Considering the cost of a college education today, you would think any help a student can get in paying tuition would be well received.
But that’s not the case in Indiana.
According to an Indianapolis Star report, 80 percent — more than 14,000 students — who could qualify for a state-funded 21st Century scholarship, are behind on meeting the new requirements for the program. Those students are running the risk of leaving money on the table at a time when families can ill afford to miss out on financial assistance.
The 21st Century Scholars program was created to help low-income Hoosiers afford college. Through the program, students can get as much as four years’ tuition at a state public university or a comparable amount to go on to a private school. But students are lagging in meeting the program’s mandates.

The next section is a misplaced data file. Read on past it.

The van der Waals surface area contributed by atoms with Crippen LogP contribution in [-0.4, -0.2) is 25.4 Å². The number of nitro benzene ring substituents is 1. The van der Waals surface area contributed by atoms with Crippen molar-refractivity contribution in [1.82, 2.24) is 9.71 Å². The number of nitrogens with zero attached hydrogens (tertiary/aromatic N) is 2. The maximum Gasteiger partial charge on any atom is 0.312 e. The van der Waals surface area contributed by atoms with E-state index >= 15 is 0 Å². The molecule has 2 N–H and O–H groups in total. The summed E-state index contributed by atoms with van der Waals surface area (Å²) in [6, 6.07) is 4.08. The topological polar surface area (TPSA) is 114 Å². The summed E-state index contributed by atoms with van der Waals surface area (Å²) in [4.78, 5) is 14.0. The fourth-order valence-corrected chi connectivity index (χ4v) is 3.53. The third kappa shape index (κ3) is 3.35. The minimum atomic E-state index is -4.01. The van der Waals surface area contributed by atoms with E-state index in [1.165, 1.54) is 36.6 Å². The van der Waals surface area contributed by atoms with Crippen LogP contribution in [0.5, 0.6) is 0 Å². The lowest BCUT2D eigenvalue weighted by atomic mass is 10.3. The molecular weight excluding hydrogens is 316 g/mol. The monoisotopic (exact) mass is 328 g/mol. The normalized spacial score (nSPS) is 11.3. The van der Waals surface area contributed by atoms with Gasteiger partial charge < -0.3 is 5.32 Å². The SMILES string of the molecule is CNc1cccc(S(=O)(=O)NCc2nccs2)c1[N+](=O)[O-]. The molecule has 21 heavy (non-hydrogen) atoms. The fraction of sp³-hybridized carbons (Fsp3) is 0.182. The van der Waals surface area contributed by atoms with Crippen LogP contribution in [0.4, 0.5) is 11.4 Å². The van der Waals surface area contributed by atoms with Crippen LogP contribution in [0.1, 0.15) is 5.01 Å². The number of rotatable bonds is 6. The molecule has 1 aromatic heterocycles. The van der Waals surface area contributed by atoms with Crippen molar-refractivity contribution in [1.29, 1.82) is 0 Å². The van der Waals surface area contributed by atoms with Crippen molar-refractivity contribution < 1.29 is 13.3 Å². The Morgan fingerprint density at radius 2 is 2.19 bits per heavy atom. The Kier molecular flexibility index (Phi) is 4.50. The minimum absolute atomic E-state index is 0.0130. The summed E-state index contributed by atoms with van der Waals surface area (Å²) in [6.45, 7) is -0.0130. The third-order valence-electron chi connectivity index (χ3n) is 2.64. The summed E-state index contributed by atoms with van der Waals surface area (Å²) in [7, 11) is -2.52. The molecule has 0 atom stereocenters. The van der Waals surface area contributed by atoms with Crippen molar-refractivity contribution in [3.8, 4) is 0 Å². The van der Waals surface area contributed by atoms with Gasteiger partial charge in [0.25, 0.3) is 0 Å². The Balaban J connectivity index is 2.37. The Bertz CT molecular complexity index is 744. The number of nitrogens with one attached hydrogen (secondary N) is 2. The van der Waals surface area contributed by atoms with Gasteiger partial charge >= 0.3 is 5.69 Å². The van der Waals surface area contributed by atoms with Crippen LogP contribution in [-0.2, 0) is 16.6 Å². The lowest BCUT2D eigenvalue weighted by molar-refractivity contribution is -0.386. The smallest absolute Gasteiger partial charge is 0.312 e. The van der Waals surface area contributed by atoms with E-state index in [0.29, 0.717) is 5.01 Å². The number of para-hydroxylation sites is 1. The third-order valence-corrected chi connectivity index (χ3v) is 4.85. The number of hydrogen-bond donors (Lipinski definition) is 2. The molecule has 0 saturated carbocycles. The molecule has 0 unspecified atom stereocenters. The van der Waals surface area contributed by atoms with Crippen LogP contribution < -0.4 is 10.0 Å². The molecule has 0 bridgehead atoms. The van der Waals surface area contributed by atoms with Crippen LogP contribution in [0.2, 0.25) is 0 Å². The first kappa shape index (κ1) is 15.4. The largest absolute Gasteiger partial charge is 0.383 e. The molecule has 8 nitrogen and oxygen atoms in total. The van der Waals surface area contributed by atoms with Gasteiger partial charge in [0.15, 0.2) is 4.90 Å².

Lawmakers decided to add new requirements to the program after becoming concerned about the poor college completion rates of students in the program. Students graduating next year will be the first to have to complete 12 tasks, including coming up with a graduation plan, making a college campus visit and taking part in a service program. The goal is to give students a more rigorous program and hold them accountable.
The scholarships were started under then-Gov. Evan Bayh and gave financial assistance to low-income students who meet certain academic requirements and stay out of trouble.
Indiana’s 21st Century Scholars program has been a success, and the recent changes are intended to maintain that success. Higher education is a necessary component, not only of individual success but also is critical in helping to advance Indiana’s future economic health.
It’s important those students stay committed and on track. There are resources available to help students succeed, many of which can be found at scholars.in.gov.
This was distributed by Hoosier State Press Association.